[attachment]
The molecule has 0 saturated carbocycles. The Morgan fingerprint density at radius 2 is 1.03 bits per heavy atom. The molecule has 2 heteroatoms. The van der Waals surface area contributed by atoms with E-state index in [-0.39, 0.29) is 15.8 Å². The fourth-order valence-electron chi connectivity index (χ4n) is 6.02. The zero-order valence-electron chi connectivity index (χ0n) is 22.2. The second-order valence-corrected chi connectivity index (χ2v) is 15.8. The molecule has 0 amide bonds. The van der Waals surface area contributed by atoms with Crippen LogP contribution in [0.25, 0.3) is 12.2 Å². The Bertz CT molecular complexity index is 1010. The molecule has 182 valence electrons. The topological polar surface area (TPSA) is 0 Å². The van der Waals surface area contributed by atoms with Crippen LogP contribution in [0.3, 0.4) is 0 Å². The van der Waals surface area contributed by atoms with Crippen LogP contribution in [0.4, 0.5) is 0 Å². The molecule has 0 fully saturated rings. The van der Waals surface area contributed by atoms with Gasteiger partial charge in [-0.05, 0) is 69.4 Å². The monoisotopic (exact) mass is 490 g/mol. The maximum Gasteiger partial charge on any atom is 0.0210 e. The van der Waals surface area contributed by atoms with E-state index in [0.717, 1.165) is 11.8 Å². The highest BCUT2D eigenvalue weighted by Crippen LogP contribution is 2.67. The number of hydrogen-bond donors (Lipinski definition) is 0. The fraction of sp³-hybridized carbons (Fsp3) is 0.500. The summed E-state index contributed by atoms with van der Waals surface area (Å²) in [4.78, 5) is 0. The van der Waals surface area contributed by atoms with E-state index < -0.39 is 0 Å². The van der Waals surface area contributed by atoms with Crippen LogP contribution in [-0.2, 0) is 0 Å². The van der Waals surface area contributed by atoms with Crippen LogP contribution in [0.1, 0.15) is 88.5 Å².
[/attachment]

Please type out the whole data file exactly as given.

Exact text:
The molecule has 0 saturated carbocycles. The Morgan fingerprint density at radius 2 is 1.03 bits per heavy atom. The molecule has 2 heteroatoms. The van der Waals surface area contributed by atoms with E-state index in [-0.39, 0.29) is 15.8 Å². The fourth-order valence-electron chi connectivity index (χ4n) is 6.02. The zero-order valence-electron chi connectivity index (χ0n) is 22.2. The second-order valence-corrected chi connectivity index (χ2v) is 15.8. The molecule has 0 amide bonds. The van der Waals surface area contributed by atoms with Crippen LogP contribution in [0.25, 0.3) is 12.2 Å². The Bertz CT molecular complexity index is 1010. The molecule has 182 valence electrons. The topological polar surface area (TPSA) is 0 Å². The van der Waals surface area contributed by atoms with Crippen LogP contribution in [0.3, 0.4) is 0 Å². The van der Waals surface area contributed by atoms with Crippen LogP contribution in [0.4, 0.5) is 0 Å². The molecule has 0 fully saturated rings. The van der Waals surface area contributed by atoms with Gasteiger partial charge in [-0.05, 0) is 69.4 Å². The monoisotopic (exact) mass is 490 g/mol. The maximum Gasteiger partial charge on any atom is 0.0210 e. The van der Waals surface area contributed by atoms with E-state index in [0.717, 1.165) is 11.8 Å². The highest BCUT2D eigenvalue weighted by Crippen LogP contribution is 2.67. The number of hydrogen-bond donors (Lipinski definition) is 0. The fraction of sp³-hybridized carbons (Fsp3) is 0.500. The summed E-state index contributed by atoms with van der Waals surface area (Å²) in [4.78, 5) is 0. The van der Waals surface area contributed by atoms with E-state index < -0.39 is 0 Å². The van der Waals surface area contributed by atoms with Crippen LogP contribution in [-0.2, 0) is 0 Å². The van der Waals surface area contributed by atoms with Crippen LogP contribution in [0.1, 0.15) is 88.5 Å².